Eliza knew she was skinny. Her mama used to tell her, “Girl, you just a slip cover for your bones. I swear you the only girl in Filo County who could come late to Easter Service and just pick up someone’s bible if you needs a place to sit.”
Filo County, Nebraska, was a place so flat that the souvenir post cards at Alston’s Drug Store appeared to be empty frames. On a good day Daddy said you could see tomorrow com’n. Eliza guessed tomorrow wasn’t much to look at.
The day she crossed over the county line, Eliza was as angry as the fresh welt rising under her left eye. She readied a good spit but then decided she’d already given the place enough of herself and swallowed it back inside.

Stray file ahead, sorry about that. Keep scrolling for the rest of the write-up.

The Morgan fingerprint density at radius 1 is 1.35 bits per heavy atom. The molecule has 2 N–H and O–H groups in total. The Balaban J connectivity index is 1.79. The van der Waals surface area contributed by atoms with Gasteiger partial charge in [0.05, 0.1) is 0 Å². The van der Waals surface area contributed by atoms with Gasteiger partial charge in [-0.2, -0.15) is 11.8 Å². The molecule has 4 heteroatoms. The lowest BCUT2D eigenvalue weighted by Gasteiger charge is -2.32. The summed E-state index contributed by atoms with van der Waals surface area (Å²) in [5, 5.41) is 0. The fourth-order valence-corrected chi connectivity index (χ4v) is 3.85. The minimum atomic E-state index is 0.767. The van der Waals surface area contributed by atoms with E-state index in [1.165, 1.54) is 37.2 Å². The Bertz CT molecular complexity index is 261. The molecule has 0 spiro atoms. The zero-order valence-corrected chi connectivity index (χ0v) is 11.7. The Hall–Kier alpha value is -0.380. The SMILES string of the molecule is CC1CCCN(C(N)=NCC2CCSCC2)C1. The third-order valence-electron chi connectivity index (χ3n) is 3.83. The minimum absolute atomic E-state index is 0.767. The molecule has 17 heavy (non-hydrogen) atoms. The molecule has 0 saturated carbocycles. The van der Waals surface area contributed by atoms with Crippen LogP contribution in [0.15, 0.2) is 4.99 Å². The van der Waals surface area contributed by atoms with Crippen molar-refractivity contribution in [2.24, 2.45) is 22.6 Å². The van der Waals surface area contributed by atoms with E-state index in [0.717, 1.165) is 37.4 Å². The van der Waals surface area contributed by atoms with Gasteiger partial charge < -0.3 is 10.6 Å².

“Good bye, Filo County. I hope the winds and the rain take the summer off so’s that you crack and peal til there ain’t noth’n show’n here, but the rafters of hell.”
Writes poetry, for trade mags and all forms of
fiction (from Flash to tax returns,)
Lives in Northern Wisconsin w/
husband , Patrick & two labs.